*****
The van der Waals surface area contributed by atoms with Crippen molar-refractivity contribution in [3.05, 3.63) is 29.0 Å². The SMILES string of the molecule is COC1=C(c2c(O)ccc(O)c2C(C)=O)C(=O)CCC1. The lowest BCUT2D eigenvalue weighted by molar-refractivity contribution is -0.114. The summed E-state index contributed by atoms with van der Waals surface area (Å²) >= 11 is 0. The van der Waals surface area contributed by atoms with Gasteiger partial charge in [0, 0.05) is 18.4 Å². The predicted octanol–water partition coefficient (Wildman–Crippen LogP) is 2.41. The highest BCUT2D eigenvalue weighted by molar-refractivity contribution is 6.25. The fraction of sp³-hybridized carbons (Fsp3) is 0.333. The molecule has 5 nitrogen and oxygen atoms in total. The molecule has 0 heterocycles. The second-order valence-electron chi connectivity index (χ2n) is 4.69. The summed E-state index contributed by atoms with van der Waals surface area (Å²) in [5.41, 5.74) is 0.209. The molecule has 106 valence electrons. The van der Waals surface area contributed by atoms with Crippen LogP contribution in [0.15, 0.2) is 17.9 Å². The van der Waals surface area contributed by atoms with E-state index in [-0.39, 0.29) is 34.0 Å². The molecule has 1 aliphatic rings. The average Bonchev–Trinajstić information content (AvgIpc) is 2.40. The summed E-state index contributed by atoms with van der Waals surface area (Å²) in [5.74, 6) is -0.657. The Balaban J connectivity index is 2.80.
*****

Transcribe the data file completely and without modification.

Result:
The van der Waals surface area contributed by atoms with Crippen molar-refractivity contribution in [3.05, 3.63) is 29.0 Å². The SMILES string of the molecule is COC1=C(c2c(O)ccc(O)c2C(C)=O)C(=O)CCC1. The lowest BCUT2D eigenvalue weighted by molar-refractivity contribution is -0.114. The summed E-state index contributed by atoms with van der Waals surface area (Å²) >= 11 is 0. The van der Waals surface area contributed by atoms with Gasteiger partial charge in [0, 0.05) is 18.4 Å². The predicted octanol–water partition coefficient (Wildman–Crippen LogP) is 2.41. The highest BCUT2D eigenvalue weighted by molar-refractivity contribution is 6.25. The fraction of sp³-hybridized carbons (Fsp3) is 0.333. The molecule has 5 nitrogen and oxygen atoms in total. The molecule has 0 heterocycles. The second-order valence-electron chi connectivity index (χ2n) is 4.69. The summed E-state index contributed by atoms with van der Waals surface area (Å²) in [5.41, 5.74) is 0.209. The molecule has 106 valence electrons. The van der Waals surface area contributed by atoms with Crippen LogP contribution in [0.15, 0.2) is 17.9 Å². The van der Waals surface area contributed by atoms with E-state index in [-0.39, 0.29) is 34.0 Å². The molecule has 1 aliphatic rings. The average Bonchev–Trinajstić information content (AvgIpc) is 2.40. The summed E-state index contributed by atoms with van der Waals surface area (Å²) in [5.74, 6) is -0.657. The Balaban J connectivity index is 2.80.